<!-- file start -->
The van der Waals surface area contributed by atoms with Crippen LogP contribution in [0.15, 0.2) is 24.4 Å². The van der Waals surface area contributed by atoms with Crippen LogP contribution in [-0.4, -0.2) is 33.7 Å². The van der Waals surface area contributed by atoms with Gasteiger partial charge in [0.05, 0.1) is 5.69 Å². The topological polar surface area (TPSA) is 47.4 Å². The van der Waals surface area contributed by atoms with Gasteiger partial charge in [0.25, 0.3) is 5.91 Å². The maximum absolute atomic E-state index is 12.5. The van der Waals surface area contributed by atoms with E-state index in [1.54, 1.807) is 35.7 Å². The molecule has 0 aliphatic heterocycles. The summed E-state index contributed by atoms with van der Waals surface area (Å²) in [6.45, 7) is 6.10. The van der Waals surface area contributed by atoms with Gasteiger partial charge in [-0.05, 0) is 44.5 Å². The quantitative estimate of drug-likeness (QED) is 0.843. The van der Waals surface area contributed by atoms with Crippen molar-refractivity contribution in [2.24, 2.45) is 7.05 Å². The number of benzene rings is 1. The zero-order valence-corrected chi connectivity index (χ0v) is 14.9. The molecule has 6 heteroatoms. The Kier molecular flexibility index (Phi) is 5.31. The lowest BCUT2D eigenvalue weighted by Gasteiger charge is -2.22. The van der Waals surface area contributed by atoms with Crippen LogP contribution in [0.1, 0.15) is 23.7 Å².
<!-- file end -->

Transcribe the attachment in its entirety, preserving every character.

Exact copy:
The van der Waals surface area contributed by atoms with Crippen LogP contribution in [0.15, 0.2) is 24.4 Å². The van der Waals surface area contributed by atoms with Crippen LogP contribution in [-0.4, -0.2) is 33.7 Å². The van der Waals surface area contributed by atoms with Gasteiger partial charge in [0.05, 0.1) is 5.69 Å². The topological polar surface area (TPSA) is 47.4 Å². The van der Waals surface area contributed by atoms with Gasteiger partial charge in [0.25, 0.3) is 5.91 Å². The maximum absolute atomic E-state index is 12.5. The van der Waals surface area contributed by atoms with E-state index in [1.54, 1.807) is 35.7 Å². The molecule has 0 aliphatic heterocycles. The summed E-state index contributed by atoms with van der Waals surface area (Å²) in [6.45, 7) is 6.10. The van der Waals surface area contributed by atoms with Gasteiger partial charge in [-0.05, 0) is 44.5 Å². The quantitative estimate of drug-likeness (QED) is 0.843. The van der Waals surface area contributed by atoms with Crippen molar-refractivity contribution in [2.24, 2.45) is 7.05 Å². The number of benzene rings is 1. The zero-order valence-corrected chi connectivity index (χ0v) is 14.9. The molecule has 6 heteroatoms. The Kier molecular flexibility index (Phi) is 5.31. The lowest BCUT2D eigenvalue weighted by Gasteiger charge is -2.22. The van der Waals surface area contributed by atoms with Crippen LogP contribution in [0.1, 0.15) is 23.7 Å².